RETIRED: Former Maitland Art Gallery director Joe Eisenberg in Rachel Milne’s Archibald prize entry.The major event was surely the retirement of Joe Eisenberg. The 10 years he has spent as guiding spirit of the re-imagined Maitland Regional Art Gallery has established it as a real travel destination. The many exhibition areas always contain something significant, like Tracey Luff’s cardboard lianas. The myriad prints and drawings contributed by 172 artists were Joe’s final farewell gift.
NATURAL: Brett McMahon’s Foundation, oil on linen.
He has established a collection, an ongoing template for the gallery and has nurtured enthusiastic staff members and volunteers. His portrait by Rachel Milne, shown in the Salon des Refusés of the Archibald Prize, is a fitting tribute to this eccentric colossus.Part of the gallery’s success has been its education and childhood activities, with Olivia Parsonage’s fabric environment ongoing.
LIFE DRAWING: Storm on the Hill by Lisa Battye. Acrylic on wood.
A GOOD YEARTHE Newcastle Art Gallery has managed a very successful year without a formal director. Attendance is up and the exhibitions well researched and elegantly hung.Patricia Piccinini’s disturbing humanoid hybrids were as popular as the current Mambo show. But perhaps the year’s highlight was Brett McMahon’s discovery of the natural environment on his returning to live in this area. His gift for translating the perceived world into highly evocative abstract painting and sculpture was also evident at The Lock-Up, with all its loaded spaces effortlessly filled with lyrical evocation and latent drama. These were two of the year’s best exhibitions.Other significant exhibitions at Newcastle Art Gallery included the long-anticipated survey of the Sydney modernism of Frank and Margel Hinder, Margot and Gerald Lewers and Carl Plate, with later in the year the feminist photographic essays of Anne Ferran.There were also Bill Viola videos, the haunting gardens of Peter Boggs and the now yearly event of the Kilgour Prize.
PORCELAIN: Nora Moelle’s pots are based on traditional forms.
GALLERY SUCCESSLAKE Macquarie City Art Gallery continues to consolidate its reputation. It has maintained its indigenous commitment while introducing significant new artists.Perhaps the most interesting exhibition revealed former Wangi resident William Dobell’s continuing fascination with the New Guinea he visited in 1949-50. A deeply felt response to this exotic ambience coloured his practice for the rest of his life. Lola Greeno’s shell necklaces from Tasmania were yet another lively re-creation of an archaic aboriginal tradition. I’ve yet to experience ‘Happyness.’Further afield, Cessnock Regional Art Gallery struggled to survive when Council funding evaporated, but has courageously continued operations with a voluntary staff.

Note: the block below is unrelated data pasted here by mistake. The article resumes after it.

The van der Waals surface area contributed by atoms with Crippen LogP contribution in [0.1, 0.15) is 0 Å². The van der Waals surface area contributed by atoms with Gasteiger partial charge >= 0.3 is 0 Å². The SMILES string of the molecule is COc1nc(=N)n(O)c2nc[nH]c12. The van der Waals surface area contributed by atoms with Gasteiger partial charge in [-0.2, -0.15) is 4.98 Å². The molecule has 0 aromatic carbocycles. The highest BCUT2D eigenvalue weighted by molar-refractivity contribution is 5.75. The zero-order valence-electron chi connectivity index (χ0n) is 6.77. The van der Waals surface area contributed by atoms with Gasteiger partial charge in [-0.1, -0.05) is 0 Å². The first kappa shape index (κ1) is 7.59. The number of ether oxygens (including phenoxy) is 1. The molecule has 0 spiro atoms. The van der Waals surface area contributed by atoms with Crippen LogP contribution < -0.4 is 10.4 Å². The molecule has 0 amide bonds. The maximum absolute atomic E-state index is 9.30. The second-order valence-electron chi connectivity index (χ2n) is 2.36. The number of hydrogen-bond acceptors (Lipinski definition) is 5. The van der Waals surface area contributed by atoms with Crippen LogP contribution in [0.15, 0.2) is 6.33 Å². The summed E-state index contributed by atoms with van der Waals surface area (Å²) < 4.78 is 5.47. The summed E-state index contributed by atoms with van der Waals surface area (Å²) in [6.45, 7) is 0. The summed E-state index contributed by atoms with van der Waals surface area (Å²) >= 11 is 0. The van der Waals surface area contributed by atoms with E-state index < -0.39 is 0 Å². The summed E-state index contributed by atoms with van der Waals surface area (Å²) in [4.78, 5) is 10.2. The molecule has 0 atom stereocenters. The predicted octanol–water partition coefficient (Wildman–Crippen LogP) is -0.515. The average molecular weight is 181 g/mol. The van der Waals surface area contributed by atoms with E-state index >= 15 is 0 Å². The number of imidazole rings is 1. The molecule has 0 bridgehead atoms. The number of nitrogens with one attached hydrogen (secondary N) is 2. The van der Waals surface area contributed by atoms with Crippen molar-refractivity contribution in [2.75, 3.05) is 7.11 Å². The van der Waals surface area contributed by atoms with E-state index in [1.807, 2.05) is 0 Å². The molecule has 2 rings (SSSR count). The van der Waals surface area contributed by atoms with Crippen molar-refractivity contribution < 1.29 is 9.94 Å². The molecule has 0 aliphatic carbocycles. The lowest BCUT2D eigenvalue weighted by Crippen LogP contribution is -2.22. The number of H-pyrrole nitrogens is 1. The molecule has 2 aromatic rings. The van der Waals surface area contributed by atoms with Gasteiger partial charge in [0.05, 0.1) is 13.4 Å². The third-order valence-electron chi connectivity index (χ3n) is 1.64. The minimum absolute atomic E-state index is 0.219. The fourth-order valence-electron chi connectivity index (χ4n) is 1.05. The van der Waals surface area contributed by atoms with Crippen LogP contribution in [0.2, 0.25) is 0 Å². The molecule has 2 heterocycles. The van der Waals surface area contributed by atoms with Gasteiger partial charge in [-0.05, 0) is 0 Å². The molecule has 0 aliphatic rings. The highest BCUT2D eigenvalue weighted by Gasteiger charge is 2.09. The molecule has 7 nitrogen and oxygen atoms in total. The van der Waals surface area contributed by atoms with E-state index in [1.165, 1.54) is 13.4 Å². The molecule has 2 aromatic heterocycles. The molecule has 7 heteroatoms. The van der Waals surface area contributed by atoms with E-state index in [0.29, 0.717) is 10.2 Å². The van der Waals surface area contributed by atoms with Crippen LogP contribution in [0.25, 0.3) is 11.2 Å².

COLLECTIONS IN FOCUSALL the public galleries have focused on their own collections in strong shows. A number of touring exhibitions at Newcastle Art Gallery were augmented with significant insertions from the gallery’s comprehensive 20th-centuryholdings. The founding Pope Collection was featuredand Gould’s monumental birds, blown up to imposing size, at the Region Library next door in another of the year’s most memorable exhibitions.
A NEW HUBTHE Lock-Up has been progressively feeling its way in a programof non-commercial thematic events. It is good news that funding for 2016 exceeds expectations.The eastern end of Hunter Street is now developing as an arts hub, with Timeless Textiles introducing specific artists from near and far, and many well-attended workshops feeding the current hunger for creatively used fabric. Across the road, Curve has offered a succession of extremely varied exhibitions.
LUCKY STUDENTSUNIVERSITY art students again have two exhibition spaces since Watt Space re-opened late in the year in Northumberland House. Its spaces are more friendly than the former loading bay opposite.The gallery on the Callaghan campus has perforce been heavily involved in celebrating the university’s 50th anniversary celebrations, including some good work by prominent alumni and various documentary exhibitions.
NEW DIRECTIONSThe textile wave is still cresting, with felt often appearing as a sculptural medium. Marjolein Dallinga’s installation at Timeless Textiles and Mandy Robinson’s spotted bottles at Art Systems Wickham stood out. Louisa Magrics could easily crochet a brand new galaxy.Unconventional materials were frequently employed; remember Brett McMahon’s trolley loads of building materials, Penny Dunstan’s crumpled paper coal faces at Adamstown Uniting Church, Neil Mansfield’s linoscapes at Nanshe, Peter Tilley’s found objects at Cooks Hill and Luke Beezley’s resin at Curve.Interest is building in functional ceramics just as the basic skills in throwing plates and bowls have almost become extinct.Conversely, porcelain bottles, jars and other vessels are now often purely sculptural, as we saw in the work of Kristen Coelho and Nora Moelle.Life drawing continues a popular activity, while painting is making a comeback. Lisa Battye’s Dungog, Dan Nelson’s clouds and Sheila Lummis’s New Zealand were highlights. Frank Celtlan is a survivor. Tone O’Leary’s subconscious must be bursting. Ahn Wells, has not only been running two galleries, but has found a new freedom in paint. Her Gallery 139 in Beaumont Street is developing a stable of artists including Paul Maher, Helene Leane and Peter Lankas.
AND THERE’S MORE…Rob Cleworth, John Moroney,Josh McGregor are surprising painters. Will Maguire is working big. The Seven (or six?) Painters celebrate 15 years together. Rod Bathgatediscovered weather. Shibui was a good show at Back to Back. Peter Tilley and Andy Devine’s coal project travels on and The Lock-Upcookingshow needs repeating.